The installation consists of a looped video projection and five neon signs. The film is set in a region that has been subject to exploitation of natural resources since the early 1600s–the Arctic archipelago, and former no-man’s land, of Svalbard. The neon signs evoke symbols used for controlling weather indoors; heating, cooling, humidification, air circulation and purification; addressing the homogenized air conditioned indoor spaces many of us inhabit.
The first snapshots taken from space showed the earth as a cloud covered planet, with clouds enveloping about two thirds of its surface at any given time. The Arctic is particularly cloudy, especially in summertime, when the sea opens up, releasing minute particles of matter into the air. Clouds reflect sunlight, but they also act like a blanket, keeping the earth beneath them warm. This is the case in the widely snow covered and reflective Arctic, where land is moreover deprived of the sun’s radiations throughout the long polar night.
Clouds are inherently material, still they exist by disappearing. They tell of weather to come, yet their intermingling with minute airborne matter poses a major interference, obscuring human apprehension of climate to come. Their thickened aerial spaces are also living environments, offering atmospheric oases for airborne communities that thrive and actively grow in clouds, feeding on nutrients such as organic compounds and metals dissolved within cloud water, most presumably affecting their chemistry. Paying particular attention to the materiality of clouds, and to the transmissions and transformations they perform, be they physical, biological, chemical, digital or other, the film reflects upon some of the material exchanges taking place through the atmosphere.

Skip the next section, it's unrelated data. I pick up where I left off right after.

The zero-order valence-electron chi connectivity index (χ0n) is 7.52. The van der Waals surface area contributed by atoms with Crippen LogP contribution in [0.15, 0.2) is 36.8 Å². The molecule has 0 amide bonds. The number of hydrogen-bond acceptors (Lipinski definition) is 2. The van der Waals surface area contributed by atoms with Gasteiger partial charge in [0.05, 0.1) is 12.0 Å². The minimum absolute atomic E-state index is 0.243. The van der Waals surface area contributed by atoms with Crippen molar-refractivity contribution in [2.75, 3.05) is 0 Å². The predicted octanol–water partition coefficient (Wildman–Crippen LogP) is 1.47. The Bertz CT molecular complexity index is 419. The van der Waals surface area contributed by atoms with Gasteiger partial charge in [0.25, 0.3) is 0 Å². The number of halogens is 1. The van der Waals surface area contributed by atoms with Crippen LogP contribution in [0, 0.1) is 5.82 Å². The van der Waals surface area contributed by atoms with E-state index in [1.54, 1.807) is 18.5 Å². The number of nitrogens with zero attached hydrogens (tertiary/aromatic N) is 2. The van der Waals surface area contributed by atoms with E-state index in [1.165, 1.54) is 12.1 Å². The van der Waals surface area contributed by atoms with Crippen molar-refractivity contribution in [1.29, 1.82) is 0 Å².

As the effects are accelerated at the poles, changes in climate have led to an increased interest in the Arctic, where global warming can be studied for preventive measures, but also in relation to future effects of climate on global economy. A shrinking ice cap could permit passage year round through the Northern Sea Route, advancing increased global shipments, tourism and hydrocarbon resource extraction. At the same time the melting of ice transforms distant countries, such as the Maldives and Bangladesh, and influences the socio-economical as well as the territorial realities of these locations.
The aerial views of the film are altered by panning from a ship, and a few earthbound shots from mining sites. Seeing is never natural or realistic, and the produced images are intrinsically reliant on infrastructure; on the assemblages that constitute aeroplanes and ships, and on the influx of food and commodities without which no human could survive at those latitudes. As for the neon signs, lit by ionised neon and argon gas producing their orange-red and blue glow, and evoking the 20°C interiors found all over the globe, any presence in the far North is dependant on a steady inflow of energy. Deriving, in large extent, from fossil fuels this transferred energy is also a remnant of warmer climates in times past, that, while permitting vast accumulation of plants at high latitudes, would, however, be inhospitable for us humans.